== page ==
French Open 2012: Men’s draw preview and analysis
May 25, 2012 · Print This Article
On the cusp of breaking a tie with Bjorn Borg for most ever French Open titles won, world No. 2 Rafael Nadal enters this year’s second major as the odds on favorite to win it all.
Arriving at the historic grounds of Roland Garros with three clay titles in 2012, Nadal hasn’t lost a set on clay this year except for his early exit in Madrid. If winning tournament after tournament wasn’t enough, the Spaniard also gained confidence from two recent wins against his chief rival Novak Djokovic; Nadal entered the French last year with two straight clay loses to the Serb. With his game air-tight and immortality on the terre bateau within his sights, Nadal should be engaged and in fifth gear from his opening match.
The Mallorcan will be tested along the way of course; presumably by likes of Djokovic, Roger Federer, Andy Murray, David Ferrer and Tomas Berdych.
Pulling in great results since the US Open, Federer won in Madrid and reached the semis in Rome to boost his chances in France. The quicker Babolat balls aided Federer greatly during last year’s finals run; a tournament which saw him snap Djokovic’s 43-match winning streak. There’s no doubt that Federer’s ultimate goal this season revolves around winning a gold medal in London and then securing a seventh title at Wimbledon. But if the soon-to-be 31-year-old has any plans of getting back to No. 1, then a strong showing in Paris is required.
How about Murray and Ferrer? We know Murray’s favorite surface has never been clay and to make matters worse for the Scot, he’s currently battling a back injury. Murray did reach the semis here last year, but I’d be truly surprised if he duplicates that feat this year. By contrast, Ferrer continues to thrive on any surface that stains his socks. Winning in Acapulco and Buenos Aires in February, Ferrer also reached the finals in Barcelona and the semis in Rome. The exuberant Spaniard has never made it out of the quarters in Paris, but with experience on his side and Murray ailing, this could finally be the year Ferru reaches the final four.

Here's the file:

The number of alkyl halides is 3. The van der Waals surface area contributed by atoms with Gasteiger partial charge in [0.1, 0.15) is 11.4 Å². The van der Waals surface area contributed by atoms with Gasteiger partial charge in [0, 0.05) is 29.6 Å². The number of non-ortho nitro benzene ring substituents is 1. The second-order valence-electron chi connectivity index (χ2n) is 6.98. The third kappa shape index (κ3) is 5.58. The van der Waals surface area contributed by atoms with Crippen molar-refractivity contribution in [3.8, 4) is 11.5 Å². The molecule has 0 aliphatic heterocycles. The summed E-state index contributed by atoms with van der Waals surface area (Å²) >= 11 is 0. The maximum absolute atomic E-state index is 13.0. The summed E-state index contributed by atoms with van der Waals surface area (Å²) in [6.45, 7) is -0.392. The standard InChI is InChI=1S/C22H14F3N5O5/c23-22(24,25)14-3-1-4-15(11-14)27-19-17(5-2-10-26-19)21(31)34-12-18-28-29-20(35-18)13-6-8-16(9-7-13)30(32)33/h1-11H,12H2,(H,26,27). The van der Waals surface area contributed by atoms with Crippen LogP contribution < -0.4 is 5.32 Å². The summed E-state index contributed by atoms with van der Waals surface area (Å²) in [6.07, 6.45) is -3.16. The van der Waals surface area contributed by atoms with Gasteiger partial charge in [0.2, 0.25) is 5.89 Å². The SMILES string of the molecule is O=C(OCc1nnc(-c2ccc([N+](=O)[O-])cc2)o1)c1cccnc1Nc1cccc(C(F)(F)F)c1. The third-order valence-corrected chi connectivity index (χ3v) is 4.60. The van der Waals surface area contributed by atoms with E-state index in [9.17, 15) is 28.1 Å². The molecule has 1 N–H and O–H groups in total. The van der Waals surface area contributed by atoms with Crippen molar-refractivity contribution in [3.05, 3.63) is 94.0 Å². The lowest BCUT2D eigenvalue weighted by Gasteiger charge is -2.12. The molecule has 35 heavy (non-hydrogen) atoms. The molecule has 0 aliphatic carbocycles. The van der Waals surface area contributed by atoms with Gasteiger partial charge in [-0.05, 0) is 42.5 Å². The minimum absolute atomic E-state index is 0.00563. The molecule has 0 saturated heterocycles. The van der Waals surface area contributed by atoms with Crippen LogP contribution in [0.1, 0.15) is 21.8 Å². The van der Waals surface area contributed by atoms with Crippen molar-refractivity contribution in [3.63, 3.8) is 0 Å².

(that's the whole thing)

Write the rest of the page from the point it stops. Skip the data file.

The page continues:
A more plausible and puzzling pick to take the title is Berdych. He reached the quarters or better of every Masters event on clay this year and continued his fine form in Dusseldorf last week. Berdych, as we all know, can create easy power like it’s nobody business, but when expectations run high he usually falters. My other concern for Berdych is that he could have peaked too soon. Playing almost every week leading into Paris, the skyscraper Czech could be burnt out.
We’ll also keep an eye on Juan Martin del Potro, John Isner and Juan Monaco throughout the fortnight, but before I give away my picks for the tournament winner, let’s dive into each quarter and analyze the respective participants.
Changing clothing sponsors, selling his home tournament and losing a loved one earlier this year have left top seeded Djokovic with a heap of distractions prior to his potential fourth straight major. Nole’s been playing well—not as well as last year—and if he’s to survive this quarter he’ll have to bounce a cast including Potito Starace, Lleyton Hewiit, Jurgen Melzer, Fernando Verdasco, Stan Wawrinka and Jo-Willy Tsonga. Of all those players, the most worrisome for Djokovic could be Wawrinka. Possessing a killer one-hander and a knack for cruising around the dirt, Wawrinka could make the quarters here, but likely won’t pass that position.